I took art classes in high school with an amazing teacher. Several of my classmates became illustrators.
I didn’t. I studied journalism instead. But I never forgot the most important lesson from Mr. Hess.
I messed up an art project during my senior year. I’d spent weeks outlining a harbor scene in pencil, then shading it in colored pencil, and I’d just done something immensely stupid. I zig-zagged a dark red pencil across the sun’s rays because I wasn’t paying attention. It was ruined.
Mr. Hess didn’t seem upset. He was zen calm. “Just keep working on it,” he said. I tried to explain that it was a waste of time to keep working on it, because it was ruined. He wouldn’t listen.
“Find a way to integrate it with your artwork,” he said.
I didn’t want to integrate it. It was a mistake, that giant red slash, and I wanted to go back in time and remove it and have my beautiful sun rising over the ocean, serene and perfect.
That was impossible. So I sat down in a chair and picked up my pencils and tried to figure out what the heck to do now. I started doodling around with the red slash, tracing a pencil lightly over it. I shaded a nearby ray darker, the one most affected by the slash, until it was nearly red. I traced some letters into another ray of the sun, erasing where I could and blending where I couldn’t.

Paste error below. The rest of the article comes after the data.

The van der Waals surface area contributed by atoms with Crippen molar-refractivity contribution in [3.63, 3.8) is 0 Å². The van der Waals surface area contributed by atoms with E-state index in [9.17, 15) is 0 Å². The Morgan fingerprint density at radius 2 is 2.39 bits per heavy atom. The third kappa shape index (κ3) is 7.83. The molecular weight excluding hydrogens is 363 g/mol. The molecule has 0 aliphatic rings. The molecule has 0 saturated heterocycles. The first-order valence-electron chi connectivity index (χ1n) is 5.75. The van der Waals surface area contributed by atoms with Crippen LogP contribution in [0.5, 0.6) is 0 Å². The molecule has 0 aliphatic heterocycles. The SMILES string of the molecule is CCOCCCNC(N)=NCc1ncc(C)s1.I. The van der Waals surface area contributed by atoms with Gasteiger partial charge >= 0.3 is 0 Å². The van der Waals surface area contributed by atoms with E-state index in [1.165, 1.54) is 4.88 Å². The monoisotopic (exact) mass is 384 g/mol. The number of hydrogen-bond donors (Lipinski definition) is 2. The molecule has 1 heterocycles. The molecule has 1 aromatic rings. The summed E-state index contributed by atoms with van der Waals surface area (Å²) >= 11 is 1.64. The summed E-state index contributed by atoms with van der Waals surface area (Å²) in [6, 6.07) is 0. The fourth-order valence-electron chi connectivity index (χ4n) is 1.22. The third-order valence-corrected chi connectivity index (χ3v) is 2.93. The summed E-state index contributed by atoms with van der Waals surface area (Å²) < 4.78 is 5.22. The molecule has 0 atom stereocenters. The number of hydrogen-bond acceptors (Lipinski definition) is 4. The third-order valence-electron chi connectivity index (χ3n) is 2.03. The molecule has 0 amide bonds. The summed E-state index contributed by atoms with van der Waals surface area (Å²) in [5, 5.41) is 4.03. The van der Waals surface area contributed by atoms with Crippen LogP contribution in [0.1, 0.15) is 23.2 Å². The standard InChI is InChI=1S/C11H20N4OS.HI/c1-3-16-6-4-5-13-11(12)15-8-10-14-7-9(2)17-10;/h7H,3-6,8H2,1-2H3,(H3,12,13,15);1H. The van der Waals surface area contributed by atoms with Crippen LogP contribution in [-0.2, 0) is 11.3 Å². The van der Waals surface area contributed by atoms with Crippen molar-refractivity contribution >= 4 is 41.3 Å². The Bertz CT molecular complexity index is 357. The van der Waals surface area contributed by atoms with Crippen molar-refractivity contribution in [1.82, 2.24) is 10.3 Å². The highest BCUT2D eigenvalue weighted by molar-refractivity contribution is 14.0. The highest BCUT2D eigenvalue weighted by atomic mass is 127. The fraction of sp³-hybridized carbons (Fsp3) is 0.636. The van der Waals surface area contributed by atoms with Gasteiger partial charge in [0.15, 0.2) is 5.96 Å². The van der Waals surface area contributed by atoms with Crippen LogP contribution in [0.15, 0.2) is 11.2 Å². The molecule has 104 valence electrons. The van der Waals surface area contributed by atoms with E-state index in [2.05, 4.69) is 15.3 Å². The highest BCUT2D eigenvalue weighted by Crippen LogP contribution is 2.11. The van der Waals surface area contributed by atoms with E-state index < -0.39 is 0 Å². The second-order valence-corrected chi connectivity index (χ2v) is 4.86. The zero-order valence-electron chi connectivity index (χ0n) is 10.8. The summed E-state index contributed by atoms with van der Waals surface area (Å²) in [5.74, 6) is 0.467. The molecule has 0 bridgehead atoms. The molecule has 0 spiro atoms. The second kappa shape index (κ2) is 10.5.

In the end, my art project won an award at the year-end show. It was much better than my initial, bland vision of a serene sun rising over a serene sea. It was a chaotic scene, with dark orange and red and yellow rays alternating, and messages engraved in them spiraling out toward the edge of the canvas.
Mr. Hess was right. It’s impossible to mess up an art project if you keep working on it. Even if you tear the paper in half, that’s just a new starting point. You always arrive at another place. Sometimes it’s better. Sometimes it’s worse. It’s life. And it doesn’t become great through perfection and planning.